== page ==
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Loading... ## Relativity: A Very Short Introduction (2008)## by Russell Stannard
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100 years ago, Einstein's theory of relativity shattered the world of physics. Our comforting Newtonian ideas of space and time were replaced by bizarre and counterintuitive conclusions: if you move at high speed, time slows down, space squashes up and you get heavier; travel fast enough andyou could weigh as much as a jumbo jet, be squashed thinner than a CD without feeling a thing - and live for ever. And that was just the Special Theory. With the General Theory came even stranger ideas of curved space-time, and changed our understanding of gravity and the cosmos.This authoritative and entertaining iVery Short Introduction/i makes the theory of relativity accessible and understandable. Using very little mathematics, Russell Stannard explains the important concepts of relativity, from E=mc2 to black holes, and explores the theory's impact on science and onour understanding of the universe. No library descriptions found. |
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Google Books — Loading... ## Genres## Melvil Decimal System (DDC)530.11 — Natural sciences and mathematics Physics Physics Theoretical Physics Relativity## LC Classification## RatingAverage:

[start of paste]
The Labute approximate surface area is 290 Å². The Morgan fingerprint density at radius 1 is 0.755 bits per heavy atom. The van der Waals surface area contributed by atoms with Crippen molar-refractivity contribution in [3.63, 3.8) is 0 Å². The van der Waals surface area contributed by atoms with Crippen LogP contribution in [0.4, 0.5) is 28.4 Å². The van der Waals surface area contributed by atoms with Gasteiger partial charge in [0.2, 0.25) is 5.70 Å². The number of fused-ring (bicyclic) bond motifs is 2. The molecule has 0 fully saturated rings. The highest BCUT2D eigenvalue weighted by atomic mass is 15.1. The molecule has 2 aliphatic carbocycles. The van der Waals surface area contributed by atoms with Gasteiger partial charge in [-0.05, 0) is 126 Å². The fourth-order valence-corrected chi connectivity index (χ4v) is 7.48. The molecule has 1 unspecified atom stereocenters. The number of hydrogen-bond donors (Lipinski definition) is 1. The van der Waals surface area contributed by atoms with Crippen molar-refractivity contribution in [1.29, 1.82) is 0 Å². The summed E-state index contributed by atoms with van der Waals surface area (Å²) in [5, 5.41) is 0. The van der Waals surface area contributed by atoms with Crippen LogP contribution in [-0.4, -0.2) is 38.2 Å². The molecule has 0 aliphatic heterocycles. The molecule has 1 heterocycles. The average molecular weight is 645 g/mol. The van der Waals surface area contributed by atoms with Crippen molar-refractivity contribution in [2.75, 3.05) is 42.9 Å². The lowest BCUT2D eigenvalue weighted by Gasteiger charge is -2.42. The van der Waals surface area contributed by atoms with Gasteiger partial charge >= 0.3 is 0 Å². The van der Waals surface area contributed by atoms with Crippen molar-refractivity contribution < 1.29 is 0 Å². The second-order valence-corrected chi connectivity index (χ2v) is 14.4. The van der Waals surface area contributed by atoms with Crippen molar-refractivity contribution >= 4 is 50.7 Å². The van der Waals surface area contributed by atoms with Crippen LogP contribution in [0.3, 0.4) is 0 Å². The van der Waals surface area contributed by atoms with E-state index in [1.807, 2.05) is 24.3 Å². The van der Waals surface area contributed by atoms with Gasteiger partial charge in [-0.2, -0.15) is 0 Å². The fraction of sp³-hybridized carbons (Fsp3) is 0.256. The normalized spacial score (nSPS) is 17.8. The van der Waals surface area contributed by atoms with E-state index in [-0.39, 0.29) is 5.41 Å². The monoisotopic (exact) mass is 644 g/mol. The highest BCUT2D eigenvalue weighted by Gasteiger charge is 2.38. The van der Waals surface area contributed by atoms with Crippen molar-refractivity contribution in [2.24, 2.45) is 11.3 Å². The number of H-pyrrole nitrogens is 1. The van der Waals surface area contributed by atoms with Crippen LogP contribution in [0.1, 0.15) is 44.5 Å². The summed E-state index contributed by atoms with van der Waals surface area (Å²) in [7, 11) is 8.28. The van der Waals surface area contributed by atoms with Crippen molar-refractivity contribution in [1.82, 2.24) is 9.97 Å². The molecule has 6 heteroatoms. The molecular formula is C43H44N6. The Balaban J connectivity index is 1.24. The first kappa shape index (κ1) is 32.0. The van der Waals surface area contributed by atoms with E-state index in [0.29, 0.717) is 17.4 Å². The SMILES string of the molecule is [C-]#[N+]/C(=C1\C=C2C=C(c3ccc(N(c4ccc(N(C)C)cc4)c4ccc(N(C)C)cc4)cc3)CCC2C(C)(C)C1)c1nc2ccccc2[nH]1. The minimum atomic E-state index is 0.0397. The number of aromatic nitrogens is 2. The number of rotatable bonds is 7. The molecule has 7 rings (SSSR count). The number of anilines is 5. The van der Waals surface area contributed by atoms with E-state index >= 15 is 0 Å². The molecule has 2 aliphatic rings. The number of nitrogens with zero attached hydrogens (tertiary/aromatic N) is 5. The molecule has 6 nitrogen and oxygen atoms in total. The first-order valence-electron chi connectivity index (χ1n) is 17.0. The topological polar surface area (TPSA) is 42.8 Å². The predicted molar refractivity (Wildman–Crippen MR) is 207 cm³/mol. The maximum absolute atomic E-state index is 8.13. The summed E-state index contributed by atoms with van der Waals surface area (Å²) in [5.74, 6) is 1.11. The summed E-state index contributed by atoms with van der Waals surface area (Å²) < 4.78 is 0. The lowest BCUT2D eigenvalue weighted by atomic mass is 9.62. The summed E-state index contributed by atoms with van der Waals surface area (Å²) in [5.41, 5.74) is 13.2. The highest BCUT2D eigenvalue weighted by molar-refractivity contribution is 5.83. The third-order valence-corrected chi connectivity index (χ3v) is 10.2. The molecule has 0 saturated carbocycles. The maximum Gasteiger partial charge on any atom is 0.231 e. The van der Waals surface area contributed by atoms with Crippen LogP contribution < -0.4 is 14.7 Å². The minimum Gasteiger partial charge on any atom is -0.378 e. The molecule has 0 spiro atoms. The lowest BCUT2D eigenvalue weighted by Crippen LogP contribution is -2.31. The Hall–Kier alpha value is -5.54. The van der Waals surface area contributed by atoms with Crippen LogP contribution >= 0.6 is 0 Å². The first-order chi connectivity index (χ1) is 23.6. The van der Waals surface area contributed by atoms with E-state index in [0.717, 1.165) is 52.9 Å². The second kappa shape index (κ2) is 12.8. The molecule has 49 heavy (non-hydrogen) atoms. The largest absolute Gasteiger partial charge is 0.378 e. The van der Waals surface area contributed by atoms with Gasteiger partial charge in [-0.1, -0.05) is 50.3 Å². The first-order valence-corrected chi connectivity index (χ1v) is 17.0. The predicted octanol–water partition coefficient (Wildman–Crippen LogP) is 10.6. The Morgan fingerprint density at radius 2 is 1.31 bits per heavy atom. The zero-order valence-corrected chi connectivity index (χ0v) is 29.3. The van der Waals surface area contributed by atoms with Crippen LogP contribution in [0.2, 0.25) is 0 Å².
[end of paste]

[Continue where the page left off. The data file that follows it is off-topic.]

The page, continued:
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The book begins with an interesting premise - that it will challenge some of the most fundamental ideas regarding space, time and matter the reader likely grew up with. For example: that time passes equally quickly for everyone, that two events occur either simultaneously or one after the other and that the angles of a triangle add up to 180 degrees.

The first part focuses on Einstein's special relativity, particularly on the concepts of time dilation, space contraction and event simultaneity. It often resorts to diagram-supported use case of an astronaut traveling through space in a spacecraft, being observed by a mission controller on ground to illustrate these concepts.

The second part adds gravity and acceleration to the mix, introducing Einstein's theory of general relativity, thus inviting the reader to contemplate time "running" faster in lower gravity (that's right, time runs faster upstairs!), possibility of existence of multiple universes, the curvature of space-time and the formation and effects of black holes.

Due to the book's shortness, some interesting ideas are merely glossed over or tackled very superficially, but at the end there is a suggested further reading list. Contains a little bit of math and equations, but with the exception of one chapter that can safely be skipped, nothing out of the reach of basic college physics. ( )